Professor Ali Ghoz

Specialist Knee Surgery

Specialising in cutting edge and minimally invasive techniques

When all other options and non-operative measures – such as weight loss, anti-inflamatories and physiotherapy – no longer control the pain, it may well be time for knee replacement surgery. Osteoarthritis of the knee joint causes huge discomfort but with the minimally invasive techniques offered by Professor Ali Ghoz, knee replacement surgery can soon give patients back their active lives.

It is never too late for knee replacement so patients can choose to opt for modern knee replacement surgery once the pain becomes too uncomfortable – and when they want to rediscover their vitality.

Knee Replacement Surgery

Although unicompartmental – or ‘half knee’ replacements - are available, arthritic knees usually require a total knee replacement. This surgery resurfaces the femur, tibia and patella and introduces a layer of polyethylene between the femur and tibia as a plastic shock absorber to eliminate the pain of osteoarthritis.

Studies have shown that a well aligned and functioning knee replacement should last between 25-30 years. Using computer navigated, patient specific instruments Professor Ali Ghoz can treat the knee and help patients become pain free.

Professor Ali Ghoz tends to cement the replacement onto the bone rather than allow for the bone to grow onto the prosthesis, as patients tend to recover a little quicker and experience less pain and discomfort.

It has been found that over 85% of knee replacements will achieve a good, pain-free functional result allowing patients to live a full and active life.

Professor Ali Ghoz Knee

Types of Knee Replacement

Total Knee Replacement

A total knee replacement (TKR) or total knee arthroplasty is a surgery that resurfaces an arthritic knee joint with an artificial metal or plastic replacement called the prosthesis.

Unicondylar Knee Replacement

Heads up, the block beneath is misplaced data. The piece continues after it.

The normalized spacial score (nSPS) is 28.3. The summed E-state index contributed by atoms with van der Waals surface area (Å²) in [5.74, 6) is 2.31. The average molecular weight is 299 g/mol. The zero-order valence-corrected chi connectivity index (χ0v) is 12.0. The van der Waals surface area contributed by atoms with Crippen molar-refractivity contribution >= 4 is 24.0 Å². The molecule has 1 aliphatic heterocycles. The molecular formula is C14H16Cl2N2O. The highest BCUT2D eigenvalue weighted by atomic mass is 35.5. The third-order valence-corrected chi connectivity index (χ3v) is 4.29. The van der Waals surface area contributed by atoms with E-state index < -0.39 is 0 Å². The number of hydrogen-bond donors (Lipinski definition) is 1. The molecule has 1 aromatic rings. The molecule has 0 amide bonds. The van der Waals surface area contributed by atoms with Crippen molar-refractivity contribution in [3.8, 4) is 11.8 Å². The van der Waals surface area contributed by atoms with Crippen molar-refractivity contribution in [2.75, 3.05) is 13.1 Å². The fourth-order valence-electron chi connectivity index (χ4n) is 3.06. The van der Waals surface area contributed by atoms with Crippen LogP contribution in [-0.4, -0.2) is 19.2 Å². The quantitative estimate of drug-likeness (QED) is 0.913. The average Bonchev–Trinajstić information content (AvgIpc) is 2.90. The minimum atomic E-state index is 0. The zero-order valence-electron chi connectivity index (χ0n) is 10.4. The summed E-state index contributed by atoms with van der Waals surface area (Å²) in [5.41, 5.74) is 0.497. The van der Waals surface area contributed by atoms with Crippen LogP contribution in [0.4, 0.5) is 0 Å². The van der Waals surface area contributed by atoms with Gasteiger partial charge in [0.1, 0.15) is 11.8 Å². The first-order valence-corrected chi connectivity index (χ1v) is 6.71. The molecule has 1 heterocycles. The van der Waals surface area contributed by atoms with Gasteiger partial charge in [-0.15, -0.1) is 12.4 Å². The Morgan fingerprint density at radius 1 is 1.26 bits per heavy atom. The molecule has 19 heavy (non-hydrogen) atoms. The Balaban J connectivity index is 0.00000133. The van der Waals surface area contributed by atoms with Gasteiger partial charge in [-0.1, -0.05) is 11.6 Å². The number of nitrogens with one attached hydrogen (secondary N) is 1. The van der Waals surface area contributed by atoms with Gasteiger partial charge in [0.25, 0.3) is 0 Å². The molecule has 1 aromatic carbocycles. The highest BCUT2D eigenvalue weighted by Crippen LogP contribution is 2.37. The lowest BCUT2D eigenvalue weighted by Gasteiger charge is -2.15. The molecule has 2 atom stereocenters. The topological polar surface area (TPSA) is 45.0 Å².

Surgery in which only part of the knee joint is replaced through a smaller incision than would normally be used for a TKR. The knee joint is made up of three compartments – the patellofemoral and medial and lateral compartments between the femur and tibia. Often only one of these compartments wears out.

Revision Knee Replacement

This is when part or all of a previous knee replacement needs to be revised. These operations can vary from very minor adjustments to massive procedures replacing significant amounts of bone.

Before Surgery – What You Need to Know

After Professor Ali Ghoz has discussed the options with a patient and decided on surgery as the way to go there will be a number of medications that need to be stopped depending on the individual.

Patients are given an antiseptic soap at the clinic that needs to be used for the two days prior to the surgery. This reduces the risk of skin infection after surgery.

The Surgery – What You Need to Know

Prior to starting the procedure, we give Intravenous Antibiotics to protect you from infection. Professor Ali Ghoz’s minimally invasive procedures are usually carried out under General Anaesthesia. Sometimes the surgery can be performed under a combined spinal anaesthetic and a light general sedation. This is entirely safe and is proven to reduce any possible complications during joint replacement surgery.
A urinary catheter is used as the morphine given for pain relief invariably results in patients finding it difficult to pass urine for 12-18 hours. Removing the catheter is a very straightforward process and not painful at all. If we do use a urinary catheter, we give antibiotics before insertion of the catheter and at the time of removal of the catheter.
Pain relief after the surgery is down to the individual patients’ needs in accordance to the anaesthetist’s direction.

Recovery – What You Need to Know

Preventing thrombosis is the priority after hip and knee replacement surgery. Mobilisation and exercise are vital. To aid this every patient is fitted with a calf compressor that promotes blood flow and prevents clots. Every patient will be prescribed oral blood thinning medication following surgery to guard against the risk of Deep Vein Thrombosis.

The sooner a patient gets out of bed and walks the less the risk of thrombosis so Professor Ali Ghoz encourages his patients to walk twice a day whilst in the hospital. The more exercise the better but patients are warned not to overdo things.

Although there may be some discomfort the keys to a successful recovery after replacement surgery – even the minimally invasive techniques offered by Professor Ali Ghoz – are mobilisation and hydration.
Physiotherapists will be able to show patients exercises to help recovery and ensure that surgery is just the start of a new way of life.